Interesting: It looks like it might be possible to differentiate between parentheses for pure references (short ones), and comments that belong to the text (full-height ones)!

Edit, PS: I think, I see, I need more leading.

ncaleffi's picture

"Interesting: It looks like it might be possible to differentiate between parentheses for pure references (short ones), and comments that belong to the text (full-height ones)!"

In fact, in the example above I've set everything included between the two quotation-parentheses - zeki, 1978 etc. - all in small caps, commas and parentheses included. I'm sure Whitman, like other quality fonts, was designed with a very strong attention to the details in every glyph, so why don't use those features when you have it?

About the leading: my example text was set in 11/13, but I feel Whitman, like Adobe Garamond, tends to work better with a little less leading, in general - so that the text block looks "thicker". But it also depends on the line lenght of your page. If it can help in any way, sometimes I tried to reduce the leading from 13 to, say, 12,8, gaining one line per page and a much more thicker text block.

By the way, Zeki rules. :-)

nina's picture

"in the example above I’ve set everything included between the two quotation-parentheses - zeki, 1978 etc. - all in small caps, commas and parentheses included"

Oh, absolutely! What I meant was that, as in the example I posted, my texts here also use parentheses for other purposes – so in those cases I'd use the full-height ones, and the "short" ones only for references, so that's a rule that seems to make sense. I was previously worried about mixing the parentheses styles/sizes in a somewhat arbitrary fashion. I'm too Swiss for arbitrariness. <:-)

Leading: This is 11.25/13.6*, but my measure is a bit on the longish side
(69 characters); I'm not quite sure yet, but I think it could use a hair more.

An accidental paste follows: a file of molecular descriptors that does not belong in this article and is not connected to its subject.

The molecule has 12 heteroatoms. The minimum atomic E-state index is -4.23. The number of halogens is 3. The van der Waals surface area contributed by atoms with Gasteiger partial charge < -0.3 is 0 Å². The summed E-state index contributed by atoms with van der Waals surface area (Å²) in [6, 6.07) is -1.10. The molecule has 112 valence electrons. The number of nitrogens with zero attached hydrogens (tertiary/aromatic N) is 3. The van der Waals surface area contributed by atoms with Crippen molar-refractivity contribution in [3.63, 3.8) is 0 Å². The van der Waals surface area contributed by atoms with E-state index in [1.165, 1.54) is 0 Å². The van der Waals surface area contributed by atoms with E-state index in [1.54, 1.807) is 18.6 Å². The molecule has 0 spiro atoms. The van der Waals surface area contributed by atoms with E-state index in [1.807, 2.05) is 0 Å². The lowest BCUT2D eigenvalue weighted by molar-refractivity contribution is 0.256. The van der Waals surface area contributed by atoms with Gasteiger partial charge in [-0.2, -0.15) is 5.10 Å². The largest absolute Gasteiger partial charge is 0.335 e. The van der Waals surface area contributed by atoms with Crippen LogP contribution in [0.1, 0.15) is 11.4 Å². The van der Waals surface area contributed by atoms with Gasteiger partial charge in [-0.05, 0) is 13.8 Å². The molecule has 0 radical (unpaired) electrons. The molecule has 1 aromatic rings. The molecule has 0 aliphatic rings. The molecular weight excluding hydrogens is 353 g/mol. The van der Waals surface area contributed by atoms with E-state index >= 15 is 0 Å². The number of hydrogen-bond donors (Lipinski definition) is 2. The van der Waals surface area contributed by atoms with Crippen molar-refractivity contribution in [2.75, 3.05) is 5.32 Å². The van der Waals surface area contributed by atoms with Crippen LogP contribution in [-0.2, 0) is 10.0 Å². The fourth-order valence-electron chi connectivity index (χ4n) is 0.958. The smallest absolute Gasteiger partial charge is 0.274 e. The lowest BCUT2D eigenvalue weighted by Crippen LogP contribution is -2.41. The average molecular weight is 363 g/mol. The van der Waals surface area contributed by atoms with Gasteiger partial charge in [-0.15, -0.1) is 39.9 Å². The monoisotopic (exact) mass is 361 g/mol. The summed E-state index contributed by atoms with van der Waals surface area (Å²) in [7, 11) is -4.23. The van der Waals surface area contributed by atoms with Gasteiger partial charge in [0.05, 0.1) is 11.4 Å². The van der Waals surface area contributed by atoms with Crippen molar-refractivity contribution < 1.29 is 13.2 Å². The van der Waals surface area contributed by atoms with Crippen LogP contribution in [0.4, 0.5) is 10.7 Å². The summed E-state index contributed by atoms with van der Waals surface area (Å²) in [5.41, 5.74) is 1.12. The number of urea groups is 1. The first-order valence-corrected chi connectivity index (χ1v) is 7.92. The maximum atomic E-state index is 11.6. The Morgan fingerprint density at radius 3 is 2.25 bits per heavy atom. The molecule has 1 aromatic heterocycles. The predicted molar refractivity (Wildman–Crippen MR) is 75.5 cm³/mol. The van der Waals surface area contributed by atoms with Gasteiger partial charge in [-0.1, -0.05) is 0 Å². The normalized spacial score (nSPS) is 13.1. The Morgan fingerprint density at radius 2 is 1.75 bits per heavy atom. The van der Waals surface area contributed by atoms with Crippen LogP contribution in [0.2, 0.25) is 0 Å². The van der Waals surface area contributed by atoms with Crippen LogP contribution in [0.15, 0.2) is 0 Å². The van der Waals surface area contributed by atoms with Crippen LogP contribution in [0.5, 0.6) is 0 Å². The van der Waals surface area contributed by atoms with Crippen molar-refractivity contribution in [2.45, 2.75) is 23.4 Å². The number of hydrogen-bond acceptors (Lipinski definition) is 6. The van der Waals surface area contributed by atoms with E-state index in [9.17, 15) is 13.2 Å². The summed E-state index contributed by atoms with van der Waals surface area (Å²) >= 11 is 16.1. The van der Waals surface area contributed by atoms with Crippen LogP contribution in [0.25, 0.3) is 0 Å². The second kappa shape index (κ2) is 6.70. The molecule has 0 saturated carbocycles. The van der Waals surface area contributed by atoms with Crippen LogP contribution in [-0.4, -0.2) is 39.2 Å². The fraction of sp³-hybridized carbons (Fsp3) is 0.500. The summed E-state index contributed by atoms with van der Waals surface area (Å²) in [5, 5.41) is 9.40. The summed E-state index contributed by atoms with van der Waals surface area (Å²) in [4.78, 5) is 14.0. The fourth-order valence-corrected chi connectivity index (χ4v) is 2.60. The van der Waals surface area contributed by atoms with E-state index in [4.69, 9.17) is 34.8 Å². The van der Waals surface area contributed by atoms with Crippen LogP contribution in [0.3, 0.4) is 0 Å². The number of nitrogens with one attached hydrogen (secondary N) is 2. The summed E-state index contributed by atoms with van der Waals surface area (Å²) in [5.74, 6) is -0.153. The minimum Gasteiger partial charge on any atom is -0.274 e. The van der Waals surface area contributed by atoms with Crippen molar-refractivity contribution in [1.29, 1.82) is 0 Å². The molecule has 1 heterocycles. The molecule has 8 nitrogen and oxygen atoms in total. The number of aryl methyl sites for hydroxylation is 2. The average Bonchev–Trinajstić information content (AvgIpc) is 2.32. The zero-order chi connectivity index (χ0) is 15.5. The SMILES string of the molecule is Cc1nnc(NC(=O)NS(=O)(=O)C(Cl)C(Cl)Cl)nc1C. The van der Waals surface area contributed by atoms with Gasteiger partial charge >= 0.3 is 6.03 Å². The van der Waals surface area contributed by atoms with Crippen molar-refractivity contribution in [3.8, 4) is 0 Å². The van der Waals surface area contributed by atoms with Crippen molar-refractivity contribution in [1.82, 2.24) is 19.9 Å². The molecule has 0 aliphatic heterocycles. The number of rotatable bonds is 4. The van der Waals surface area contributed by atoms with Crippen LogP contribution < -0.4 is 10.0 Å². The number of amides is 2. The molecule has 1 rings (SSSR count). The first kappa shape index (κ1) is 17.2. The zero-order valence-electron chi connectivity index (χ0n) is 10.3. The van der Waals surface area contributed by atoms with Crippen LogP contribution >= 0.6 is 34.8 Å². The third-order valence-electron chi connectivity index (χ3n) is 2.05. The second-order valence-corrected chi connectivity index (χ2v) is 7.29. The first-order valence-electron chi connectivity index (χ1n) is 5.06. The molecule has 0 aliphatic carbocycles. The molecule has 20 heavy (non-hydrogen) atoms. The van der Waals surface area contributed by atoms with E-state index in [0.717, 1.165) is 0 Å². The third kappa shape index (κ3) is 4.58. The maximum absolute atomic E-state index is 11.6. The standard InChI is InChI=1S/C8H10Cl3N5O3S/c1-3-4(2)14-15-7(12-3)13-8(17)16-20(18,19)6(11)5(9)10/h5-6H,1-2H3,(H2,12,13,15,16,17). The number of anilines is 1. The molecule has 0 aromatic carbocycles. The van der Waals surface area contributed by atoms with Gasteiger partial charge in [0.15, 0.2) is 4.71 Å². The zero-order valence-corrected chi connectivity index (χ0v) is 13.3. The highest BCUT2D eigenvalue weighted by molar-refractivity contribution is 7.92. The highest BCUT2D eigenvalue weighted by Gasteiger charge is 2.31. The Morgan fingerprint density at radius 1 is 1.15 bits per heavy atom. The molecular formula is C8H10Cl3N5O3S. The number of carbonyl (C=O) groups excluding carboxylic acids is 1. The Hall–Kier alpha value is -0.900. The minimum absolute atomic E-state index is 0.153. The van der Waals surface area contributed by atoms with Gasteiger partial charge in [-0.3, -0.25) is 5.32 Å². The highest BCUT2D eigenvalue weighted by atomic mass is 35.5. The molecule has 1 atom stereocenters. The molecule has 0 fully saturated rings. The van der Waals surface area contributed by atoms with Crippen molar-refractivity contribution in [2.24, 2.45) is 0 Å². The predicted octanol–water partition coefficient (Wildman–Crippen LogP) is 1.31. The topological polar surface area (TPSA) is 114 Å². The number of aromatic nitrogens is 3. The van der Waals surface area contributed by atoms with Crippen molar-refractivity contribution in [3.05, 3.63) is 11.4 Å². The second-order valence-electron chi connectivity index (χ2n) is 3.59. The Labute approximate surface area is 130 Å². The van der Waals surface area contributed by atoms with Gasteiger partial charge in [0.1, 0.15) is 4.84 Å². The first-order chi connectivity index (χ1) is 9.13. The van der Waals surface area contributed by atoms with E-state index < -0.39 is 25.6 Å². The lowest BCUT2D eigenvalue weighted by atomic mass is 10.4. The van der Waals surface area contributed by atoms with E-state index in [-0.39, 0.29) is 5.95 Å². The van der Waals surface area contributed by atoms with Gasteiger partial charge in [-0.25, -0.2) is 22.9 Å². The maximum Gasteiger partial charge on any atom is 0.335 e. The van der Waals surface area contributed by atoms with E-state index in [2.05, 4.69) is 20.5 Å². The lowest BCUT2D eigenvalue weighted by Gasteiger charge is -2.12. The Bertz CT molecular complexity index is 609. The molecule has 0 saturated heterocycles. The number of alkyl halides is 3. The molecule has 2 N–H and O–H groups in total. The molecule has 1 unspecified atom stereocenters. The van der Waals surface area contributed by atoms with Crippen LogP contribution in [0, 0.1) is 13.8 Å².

(* I'm such a child of the digital age, I always arrive at these funky sizes.
Just fiddlin' around until it looks good.)

"Zeki rules. :-)"
Seems like it! I'm always happy when I get to design/typeset interesting content, and this definitely qualifies (an anthology about art and neuroscience, mostly).
It's great to learn about low frequency channel information in the Mona Lisa as a side effect to working. :-)

joeclark's picture

I just don’t think there’s a need for these small-cap parens. Then again, I don’t think acronyms (not actually the case discussed here) need to be set in small caps, so I obviously hold contrarian views.

I certainly think it’s open to dispute whether small-cap settings of proper names can actually go ahead without full caps where necessitated by the name. Hence, Semir Zeki, Ludwig van Beethoven, and Johnny iPhone need true-cap S, Z, L, B, J, and P. I’m not sure you can get away with using nothing but small caps (“all small caps” in OpenType jargon).


Joe Clark
http://joeclark.org/

nina's picture

"I just don’t think there’s a need for these small-cap parens"
Not a dire need. But wouldn't you agree they are a subtle enhancement?
If you're talking need/functionality and not "looking nice", I'd argue that's pretty much the same in this case: they stick out less, so there's less obstruction of the "flow" of the text, and less errant attraction of attention to details that don't carry that much (crucial) meaning. No?

Re setting names in all small caps: Would you argue that in any circumstance/ application, proper names *need* (as in "depend on") the distinction between caps and lowercase? FWIW, my German I.D. card (of all things!) has my name in all caps. As do my credit card, my bank statement, etc. etc.… not to mention all the shop signs of this world that have the owners' names in all caps. & that seems to work. (Note that I'm not saying it's necessarily good practice; but it seems to work.)